Never-married couples, cohabiting couples and lone mothers (both never-married and divorced or separated) dominate the “alternative family” structures of modern Ireland, according to the ERSI. These four family types, together with first-time marriages, account for 92 per cent of families.

A study by Trinity College Dublin on Attitudes to Family Formation in Ireland also revealed changing attitudes towards family life.

  • 84 per cent believe that it is better to live with someone before you marry them
  • 85 per cent feel that the religious reasons for marriage have become less important
  • 69 per cent think that while marriage provides a solid family basis, cohabiting does too
  • 69 per cent think that deciding to have a child together would be a far greater commitment than getting married
  • 49 per cent of the sample had cohabited at least once

The time at which people are choosing to get married is also changing.

Couples are getting married later in life than they did in the 1960s, and the consequence – to some degree – is that couples are making better choices, said Madden.

However, no matter how committed the couple are to each other, the delay of big decisions like whether to get married or have children  also raises the possibility that potential conflicts may not emerge until much later on in a relationship.  “Problems can be negotiated much more easily when couples don’t have children,” Madden said.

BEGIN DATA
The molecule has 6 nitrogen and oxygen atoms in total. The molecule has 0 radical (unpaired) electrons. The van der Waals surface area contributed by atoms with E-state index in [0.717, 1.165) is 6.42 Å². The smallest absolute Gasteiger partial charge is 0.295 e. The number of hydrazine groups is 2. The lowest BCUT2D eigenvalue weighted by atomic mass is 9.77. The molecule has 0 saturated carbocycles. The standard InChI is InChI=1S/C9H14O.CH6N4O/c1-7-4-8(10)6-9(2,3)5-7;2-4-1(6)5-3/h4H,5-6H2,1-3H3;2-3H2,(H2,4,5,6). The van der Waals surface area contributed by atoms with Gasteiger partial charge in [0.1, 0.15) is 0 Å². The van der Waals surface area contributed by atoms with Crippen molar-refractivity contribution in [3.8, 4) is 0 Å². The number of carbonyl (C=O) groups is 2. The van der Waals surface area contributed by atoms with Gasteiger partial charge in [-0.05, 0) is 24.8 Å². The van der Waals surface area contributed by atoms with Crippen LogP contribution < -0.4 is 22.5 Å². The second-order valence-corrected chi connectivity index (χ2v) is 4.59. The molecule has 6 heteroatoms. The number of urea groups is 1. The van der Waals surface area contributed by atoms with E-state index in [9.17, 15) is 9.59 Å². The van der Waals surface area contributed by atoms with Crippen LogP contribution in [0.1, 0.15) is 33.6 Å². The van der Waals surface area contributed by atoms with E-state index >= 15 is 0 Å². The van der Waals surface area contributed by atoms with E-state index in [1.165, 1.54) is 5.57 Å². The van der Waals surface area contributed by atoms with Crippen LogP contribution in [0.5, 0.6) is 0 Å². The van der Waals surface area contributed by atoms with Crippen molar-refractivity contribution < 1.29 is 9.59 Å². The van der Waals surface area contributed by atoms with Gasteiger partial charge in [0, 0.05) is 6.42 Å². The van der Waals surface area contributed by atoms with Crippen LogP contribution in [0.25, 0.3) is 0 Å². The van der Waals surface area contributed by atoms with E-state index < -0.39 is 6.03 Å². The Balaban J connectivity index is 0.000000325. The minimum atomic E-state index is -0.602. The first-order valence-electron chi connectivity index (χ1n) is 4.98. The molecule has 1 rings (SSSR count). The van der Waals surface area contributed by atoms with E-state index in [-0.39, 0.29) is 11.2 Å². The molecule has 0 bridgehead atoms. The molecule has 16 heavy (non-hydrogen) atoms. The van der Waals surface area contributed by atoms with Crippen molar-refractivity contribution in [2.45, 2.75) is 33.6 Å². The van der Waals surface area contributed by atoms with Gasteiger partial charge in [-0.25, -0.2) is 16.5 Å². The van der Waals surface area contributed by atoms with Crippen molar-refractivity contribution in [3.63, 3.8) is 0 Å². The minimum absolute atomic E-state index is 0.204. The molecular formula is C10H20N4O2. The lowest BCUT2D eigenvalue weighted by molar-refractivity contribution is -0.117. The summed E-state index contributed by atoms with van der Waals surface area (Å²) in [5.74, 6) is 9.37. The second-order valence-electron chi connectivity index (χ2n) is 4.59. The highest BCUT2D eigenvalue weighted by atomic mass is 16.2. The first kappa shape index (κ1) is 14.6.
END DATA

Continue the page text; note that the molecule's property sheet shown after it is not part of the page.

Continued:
He pointed out that children can bring to the fore unresolved issues in relationship, with the “peak points” being:

  • The first 7 years of parenthood
  • When children have grown up and moved out of home – and couples sometimes find that they have grown apart

“In general, people greatly underestimate the impact of having children on relationship,” he warned.

The increased acceptance of divorce within society has had many benefits for people, but the perception that a partner can leave a marriage create conflict too, Madden said: “In the past couples had less choice about leaving a marriage, so they had to figure out ways to resolve issues – of course, the downside was that many people were trapped in difficult or oppressive situations – but now people have much more choice and there is stress about whether to stay or leave.”

Perennial problems

The main perennial area of conflict in relationships, Madden says, is a difference in communication styles between partners: typically, women complain that their partner “doesn’t listen”, while men accuse women of “nagging”.

Technology is also ever-more present in people’s lives, and Madden says it can pose a threat to interpersonal relationships. “We have so many communication tools available, but the irony is that the form of communication that we most need – interpersonal communication – is less than ever. Partners can seem more absent,” he said.

However, he noted that the behaviour of ‘retreating’ into technology like a computer or phone is not a new one, but simply a new version of older “retreat” devices  - “burying” oneself in a newspaper, for example. The root problem, once again, boils down to communication.